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I haven't done EE for quite a long time. I need to implement some MUX, so I started with a two-way MUX. But I don't understand how to make the decision:

enter image description here

Wiki- Multiplexer

A truth table will show that

This truth table shows that when S=0 then Z=A but when S=1 then Z=B.

I don't get the logic here. The boolean expression is Z = (A and S') or (B and S)


Let S = 0, then each sub expression will become

                z1

A = 0,  S' = 1   => 0

A = 1,  S' = 1   =>  1

                z2

B = 0,  S = 0    => 0

B = 1,  S = 0    => 0

Can someone please explain to me how do we reach that conclusion? Thank you very much!

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  • 3
    \$\begingroup\$ Your exact question is not clear. The boolean expression is correct. BUT the last two lines MAY be incorrect depending on what you mean by them - eg Z1 and Z2 are undefined and what you mean by them is uncertain. You may find it useful to introduce "don't care" states. Essentially, while the boolean expression is correct you have really got a don't care state when the related mux controls are not activated. \$\endgroup\$ – Russell McMahon Aug 30 '11 at 3:37
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The best way to get a proper understanding is to write down the truth table completely. You have 3 inputs (A, B, S), so this will give you 2\$^3\$ = 8 combinations:

S  A  B | S' C  D | Z
--------+---------+--
0  0  0 | 1  0  0 | 0
0  0  1 | 1  0  0 | 0
0  1  0 | 1  1  0 | 1
0  1  1 | 1  1  0 | 1
1  0  0 | 0  0  0 | 0
1  0  1 | 0  0  1 | 1
1  1  0 | 0  0  0 | 0
1  1  1 | 0  0  1 | 1

It's often useful to add intermediate results to make things more clear. I added a term \$C = (A \land S')\$ and \$D = (B \land S)\$. Now it should be clear that \$Z = (C \lor D)\$.

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One point not yet mentioned is that in many cases, the proper expression is Z = (A and S') or (B and S) or (A and B). The last term is used if A and B are both set and S changes from zero to 1 or vice versa. In that scenario, without the last term, the output might go low briefly. Adding the last term will ensure that when A and B are both set, the output will remain set. This has at least two useful effects: (1) it will prevent problems if the Mux is used as part of the sequencing logic in a circuit. For example, a Mux whose output is tied to an input makes a nice latch, but only if the output doesn't glitch when S changes; (2) in CMOS logic, such a design may reduce energy consumption when S changes, since the momentary glitch resulting from a change in S might cause shoot-through currents.

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  • \$\begingroup\$ Standard HCMOS devices like the 74HC157 don't seem to have this third AND term, or at least it isn't shown in the logic diagram. I also wonder if an FPGA synth won't optimize it away. \$\endgroup\$ – stevenvh Aug 30 '11 at 14:25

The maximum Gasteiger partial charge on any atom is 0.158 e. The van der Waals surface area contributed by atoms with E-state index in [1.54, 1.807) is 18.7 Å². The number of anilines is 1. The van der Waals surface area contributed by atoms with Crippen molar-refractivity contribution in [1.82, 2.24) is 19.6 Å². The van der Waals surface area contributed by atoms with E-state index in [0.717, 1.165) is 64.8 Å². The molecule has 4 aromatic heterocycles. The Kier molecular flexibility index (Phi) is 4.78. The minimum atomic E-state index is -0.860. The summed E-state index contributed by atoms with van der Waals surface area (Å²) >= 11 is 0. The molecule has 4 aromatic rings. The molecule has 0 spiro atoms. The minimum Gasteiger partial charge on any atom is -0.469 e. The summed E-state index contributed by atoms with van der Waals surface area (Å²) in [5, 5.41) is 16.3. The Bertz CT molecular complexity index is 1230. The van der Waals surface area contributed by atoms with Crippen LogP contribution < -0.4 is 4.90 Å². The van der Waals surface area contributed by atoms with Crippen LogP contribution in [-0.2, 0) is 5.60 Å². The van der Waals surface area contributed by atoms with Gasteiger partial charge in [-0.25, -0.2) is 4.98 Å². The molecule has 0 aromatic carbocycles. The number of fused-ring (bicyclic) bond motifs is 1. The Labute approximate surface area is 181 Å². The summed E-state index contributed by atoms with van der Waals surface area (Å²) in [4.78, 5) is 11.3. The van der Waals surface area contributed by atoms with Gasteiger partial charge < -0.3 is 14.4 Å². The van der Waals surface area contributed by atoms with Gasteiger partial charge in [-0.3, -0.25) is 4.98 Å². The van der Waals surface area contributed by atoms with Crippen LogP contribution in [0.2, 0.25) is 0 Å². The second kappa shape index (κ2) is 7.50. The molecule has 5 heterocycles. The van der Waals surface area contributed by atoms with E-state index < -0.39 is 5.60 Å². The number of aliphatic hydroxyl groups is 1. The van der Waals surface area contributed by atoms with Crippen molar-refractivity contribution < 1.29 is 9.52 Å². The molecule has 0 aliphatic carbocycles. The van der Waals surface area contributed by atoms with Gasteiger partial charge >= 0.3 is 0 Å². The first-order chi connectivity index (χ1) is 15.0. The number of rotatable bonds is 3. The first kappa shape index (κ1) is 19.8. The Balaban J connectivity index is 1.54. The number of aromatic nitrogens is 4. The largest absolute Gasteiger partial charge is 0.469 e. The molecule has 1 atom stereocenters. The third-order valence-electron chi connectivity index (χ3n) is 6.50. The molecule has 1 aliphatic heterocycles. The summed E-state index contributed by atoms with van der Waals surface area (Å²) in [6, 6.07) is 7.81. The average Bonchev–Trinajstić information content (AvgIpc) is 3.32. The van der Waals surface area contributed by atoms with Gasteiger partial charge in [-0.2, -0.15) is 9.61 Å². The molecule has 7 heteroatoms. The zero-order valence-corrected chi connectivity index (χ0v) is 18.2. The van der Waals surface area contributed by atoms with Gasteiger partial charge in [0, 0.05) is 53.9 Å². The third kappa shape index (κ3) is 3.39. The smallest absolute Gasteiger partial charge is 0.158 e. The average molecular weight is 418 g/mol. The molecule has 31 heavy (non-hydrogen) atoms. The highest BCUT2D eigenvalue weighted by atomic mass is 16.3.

• \$\begingroup\$ @stevenvh: Logic compilers generally have options to indicate whether such terms must be kept (or even to indicate that they should be added when they don't exist). If the output of the circuit is going to be 'don't-care' any time S changes, the gate may be omitted. In the one circuit I designed with a mux as a latch, I used a small RC delay to cover the hazard condition. Actually, it was a cute memory-controller circuit. One chip generated two outputs: one of which was simply the inverse of A12, and the other of which was a latch which was strobed only when A12 was low and A11 high. \$\endgroup\$ – supercat Aug 30 '11 at 14:33
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Let S = 0, then each sub expression will become

                z1

A = 0,  S' = 1   => 0

A = 1,  S' = 1   =>  1

                z2

B = 0,  S = 0    => 0

B = 1,  S = 0    => 0

So, This means that When S=0, Irrespective of Input B, Output will depend only on Input A. If you make S=1, MUX will select Input B. Which means Output will reflect only B. It will not have any effect of A.

Let's take Main Boolean Expression:- Z = (A and S') or (B and S)

When S = 0;

Z = (A and 1) | (B and 0)

Z = A | 0

Hence Z = A

When S = 1;

Z = (A and 0) | (B and 1)

Z = 0 | B

Hence Z = B;

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In this simple case you can (almost?) design the circuit in English.

Depending on S, you want either A or B to appear on Z. So you want a 1 on Z when ( A is selected and A is one), or when ( B is selected and B is one ). In all other cases the selected input is 0, so you want a zero on the output.

Distilling the expression: ( A is one and A is selected ) or ( B is one and B is selected ) A is selected means: ( S == 0 ) B is selected means: ( S == 1 )

make it more formal: ( A ^ ~ S ) V ( B ^ S )

so you need an OR, tow ANDs and one inverter.

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A MUX is simply a logic switch of sorts. The S_0 signal (select signal) will pass the A signal if it is low (logic 0 or 0v) and pass the B signal if it is high (logic 1 or +5v or whatever voltage the system uses).

The same can be applied to a 4 to 1 MUX. The select signal acts as a binary number selecting which incoming signal's truth value is passed through. If you think of the MUX as vertical like this:

     ________
    |4to1MUX |
    |y0      |
    |y1      |
    |y2     F|
    |y3      |
    |        |
    |_s1__s0_|

The input signals are laid out from least significant to most significant and the select inputs are laid out most significant to least significant. When a "00" is applied to the select lines then y0 is selected. When "01" is applied, y1 is selected; "10",y2; "11",y3.

The other post are very helpful in explaining the Boolean algebra parts, which are found by examining the truth table as said elsewhere.

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